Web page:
Results chains (also known as logic models, logic chains or causal chains) show connections between conservation actions and results through intermediate and final outcomes. For each step in the chain, an indicator, or “measure,” can be established allowing for both short and long term progress to be measured. Establishing results chains with indicators that can be measured over time, helps to satisfy funding sources that want to track progress in shorter intervals and it helps conservation practitioners to work toward positive outcomes. Results chains are used in many sectors to measure performance and evaluate progress toward goals and objectives. An example is provided below.

Graph showing the number of Species of Greatest Conservation Need in Wisconsin

In this results chain, we begin with the conservation action of prescribed fire and mechanical control of woody vegetation. That leads to three intermediate outcomes—a reduction in woody vegetative cover, an increase in nesting and foraging habitat for grassland birds and an increase in grassland bird reproduction and survivorship. And lastly, as we move from left to right, the ultimate outcome—grassland bird populations increase.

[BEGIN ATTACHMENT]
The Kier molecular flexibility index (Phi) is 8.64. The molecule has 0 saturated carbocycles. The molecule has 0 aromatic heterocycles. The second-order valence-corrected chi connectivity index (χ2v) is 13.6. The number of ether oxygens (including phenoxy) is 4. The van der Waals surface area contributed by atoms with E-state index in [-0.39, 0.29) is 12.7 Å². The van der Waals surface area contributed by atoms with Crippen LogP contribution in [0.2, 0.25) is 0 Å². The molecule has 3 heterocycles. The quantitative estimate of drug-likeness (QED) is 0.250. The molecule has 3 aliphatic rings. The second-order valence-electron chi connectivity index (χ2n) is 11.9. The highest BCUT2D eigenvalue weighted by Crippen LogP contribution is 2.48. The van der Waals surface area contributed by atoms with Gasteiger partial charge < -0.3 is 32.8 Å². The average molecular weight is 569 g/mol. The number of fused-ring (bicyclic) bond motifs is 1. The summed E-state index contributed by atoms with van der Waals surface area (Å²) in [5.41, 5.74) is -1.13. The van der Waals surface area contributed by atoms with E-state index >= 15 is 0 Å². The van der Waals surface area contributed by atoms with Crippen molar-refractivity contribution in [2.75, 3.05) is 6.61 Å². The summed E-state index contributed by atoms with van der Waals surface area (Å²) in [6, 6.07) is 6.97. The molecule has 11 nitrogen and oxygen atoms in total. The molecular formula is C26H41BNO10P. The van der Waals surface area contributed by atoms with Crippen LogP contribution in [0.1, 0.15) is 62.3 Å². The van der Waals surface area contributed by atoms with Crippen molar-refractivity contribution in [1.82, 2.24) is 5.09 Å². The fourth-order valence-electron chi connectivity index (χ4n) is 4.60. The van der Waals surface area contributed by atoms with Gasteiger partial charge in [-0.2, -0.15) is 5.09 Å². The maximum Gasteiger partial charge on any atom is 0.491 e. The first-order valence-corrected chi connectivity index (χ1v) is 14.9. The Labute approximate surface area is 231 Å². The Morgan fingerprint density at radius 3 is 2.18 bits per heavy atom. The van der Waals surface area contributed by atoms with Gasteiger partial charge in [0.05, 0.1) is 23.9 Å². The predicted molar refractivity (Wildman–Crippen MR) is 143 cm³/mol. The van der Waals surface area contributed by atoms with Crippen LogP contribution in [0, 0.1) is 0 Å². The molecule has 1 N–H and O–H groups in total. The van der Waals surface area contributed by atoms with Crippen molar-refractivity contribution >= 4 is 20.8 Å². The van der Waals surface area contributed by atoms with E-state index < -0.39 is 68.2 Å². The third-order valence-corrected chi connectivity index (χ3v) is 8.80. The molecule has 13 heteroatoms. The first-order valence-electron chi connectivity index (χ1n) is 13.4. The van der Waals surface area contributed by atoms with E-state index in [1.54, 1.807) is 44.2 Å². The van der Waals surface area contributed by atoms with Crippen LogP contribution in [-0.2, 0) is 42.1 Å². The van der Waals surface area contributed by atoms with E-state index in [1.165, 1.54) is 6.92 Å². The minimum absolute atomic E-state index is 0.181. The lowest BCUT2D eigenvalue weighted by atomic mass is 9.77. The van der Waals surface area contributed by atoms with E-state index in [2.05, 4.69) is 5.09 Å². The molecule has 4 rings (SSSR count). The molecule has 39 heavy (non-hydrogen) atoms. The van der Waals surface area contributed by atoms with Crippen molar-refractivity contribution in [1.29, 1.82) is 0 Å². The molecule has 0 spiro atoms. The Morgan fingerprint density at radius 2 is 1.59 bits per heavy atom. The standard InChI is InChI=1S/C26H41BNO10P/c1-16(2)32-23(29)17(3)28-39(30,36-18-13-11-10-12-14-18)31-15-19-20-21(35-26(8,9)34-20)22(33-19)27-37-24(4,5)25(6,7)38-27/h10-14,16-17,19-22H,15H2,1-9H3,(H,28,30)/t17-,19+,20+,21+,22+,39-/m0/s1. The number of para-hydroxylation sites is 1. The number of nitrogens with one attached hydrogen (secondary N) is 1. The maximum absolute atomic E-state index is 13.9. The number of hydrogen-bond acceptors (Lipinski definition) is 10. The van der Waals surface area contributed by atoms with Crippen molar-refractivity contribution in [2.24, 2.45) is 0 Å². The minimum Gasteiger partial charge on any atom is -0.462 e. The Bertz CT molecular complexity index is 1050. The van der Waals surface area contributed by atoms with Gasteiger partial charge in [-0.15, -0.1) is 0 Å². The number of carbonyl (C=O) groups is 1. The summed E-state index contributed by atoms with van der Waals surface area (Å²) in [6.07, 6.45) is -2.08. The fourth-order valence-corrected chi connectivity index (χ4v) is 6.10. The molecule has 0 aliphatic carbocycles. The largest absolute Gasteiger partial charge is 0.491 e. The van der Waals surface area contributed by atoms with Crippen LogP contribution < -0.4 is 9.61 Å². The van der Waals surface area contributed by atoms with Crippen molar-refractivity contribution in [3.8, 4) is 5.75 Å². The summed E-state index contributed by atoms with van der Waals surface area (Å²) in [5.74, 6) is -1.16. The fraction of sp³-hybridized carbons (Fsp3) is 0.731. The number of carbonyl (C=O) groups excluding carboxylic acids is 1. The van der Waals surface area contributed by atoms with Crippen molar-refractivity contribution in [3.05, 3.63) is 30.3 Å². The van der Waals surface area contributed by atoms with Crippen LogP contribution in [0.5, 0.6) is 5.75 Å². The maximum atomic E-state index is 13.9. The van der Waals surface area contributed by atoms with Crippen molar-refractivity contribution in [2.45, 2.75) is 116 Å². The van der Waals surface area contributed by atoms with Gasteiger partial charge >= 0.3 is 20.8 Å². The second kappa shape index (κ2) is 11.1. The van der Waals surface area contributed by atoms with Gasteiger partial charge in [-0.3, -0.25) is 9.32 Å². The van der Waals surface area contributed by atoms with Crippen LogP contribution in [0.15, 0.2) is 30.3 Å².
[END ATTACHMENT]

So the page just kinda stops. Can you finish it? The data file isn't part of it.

What's next with effectiveness monitoring

WWAP Implementation Projects include development of a conservation actions database and tool that will record attributes about actions to conserve SGCN and their habitats and an effectiveness monitoring system to track the success of conservation actions undertaken by the Natural Heritage Conservation Program. Our approach follows that developed by the Association of Fish and Wildlife Agencies' (AFWA) report, "Effectiveness Measures for State Wildlife Grants [exit DNR]." A Comprehensive Approach to Bat Management in Wisconsin [PDF] narrates one example of what this might look like.

The Department has other monitoring tools that will complement or integrate well with the WWAP Implementation Projects. One of those is the USFWS Tracking and Reporting Actions for the Conservation of Species (TRACS [exit DNR]), which tracks outcomes for projects throughout the United States that are carried out with Wildlife and Sport Fish Restoration funds. Another tool, the Land Management System (LMS), is the Department's database for information on habitat and property management related activities (e.g., controlled burns, site maintenance, habitat restoration), which can be used as indicators to measure benefits to wildlife and habitat.

Last revised: Tuesday December 20 2016